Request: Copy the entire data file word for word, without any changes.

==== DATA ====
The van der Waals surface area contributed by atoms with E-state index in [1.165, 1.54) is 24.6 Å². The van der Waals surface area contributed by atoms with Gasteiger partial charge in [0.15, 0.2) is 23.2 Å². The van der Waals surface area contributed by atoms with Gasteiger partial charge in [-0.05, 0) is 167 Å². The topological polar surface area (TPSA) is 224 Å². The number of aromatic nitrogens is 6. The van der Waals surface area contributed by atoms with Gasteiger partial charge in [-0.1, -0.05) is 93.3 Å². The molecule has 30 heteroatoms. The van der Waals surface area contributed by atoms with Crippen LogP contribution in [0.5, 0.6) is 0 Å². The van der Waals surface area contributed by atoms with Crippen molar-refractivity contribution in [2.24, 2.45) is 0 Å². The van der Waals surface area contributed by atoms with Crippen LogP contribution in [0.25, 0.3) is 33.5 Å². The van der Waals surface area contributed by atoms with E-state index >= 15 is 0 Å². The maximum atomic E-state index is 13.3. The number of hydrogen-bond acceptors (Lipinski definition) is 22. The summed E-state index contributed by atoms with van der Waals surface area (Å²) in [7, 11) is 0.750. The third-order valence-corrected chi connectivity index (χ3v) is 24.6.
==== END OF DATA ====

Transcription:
The van der Waals surface area contributed by atoms with E-state index in [1.165, 1.54) is 24.6 Å². The van der Waals surface area contributed by atoms with Gasteiger partial charge in [0.15, 0.2) is 23.2 Å². The van der Waals surface area contributed by atoms with Gasteiger partial charge in [-0.05, 0) is 167 Å². The topological polar surface area (TPSA) is 224 Å². The number of aromatic nitrogens is 6. The van der Waals surface area contributed by atoms with Gasteiger partial charge in [-0.1, -0.05) is 93.3 Å². The molecule has 30 heteroatoms. The van der Waals surface area contributed by atoms with Crippen LogP contribution in [0.5, 0.6) is 0 Å². The van der Waals surface area contributed by atoms with Crippen molar-refractivity contribution in [2.24, 2.45) is 0 Å². The van der Waals surface area contributed by atoms with Crippen LogP contribution in [0.25, 0.3) is 33.5 Å². The van der Waals surface area contributed by atoms with E-state index >= 15 is 0 Å². The maximum atomic E-state index is 13.3. The number of hydrogen-bond acceptors (Lipinski definition) is 22. The summed E-state index contributed by atoms with van der Waals surface area (Å²) in [7, 11) is 0.750. The third-order valence-corrected chi connectivity index (χ3v) is 24.6.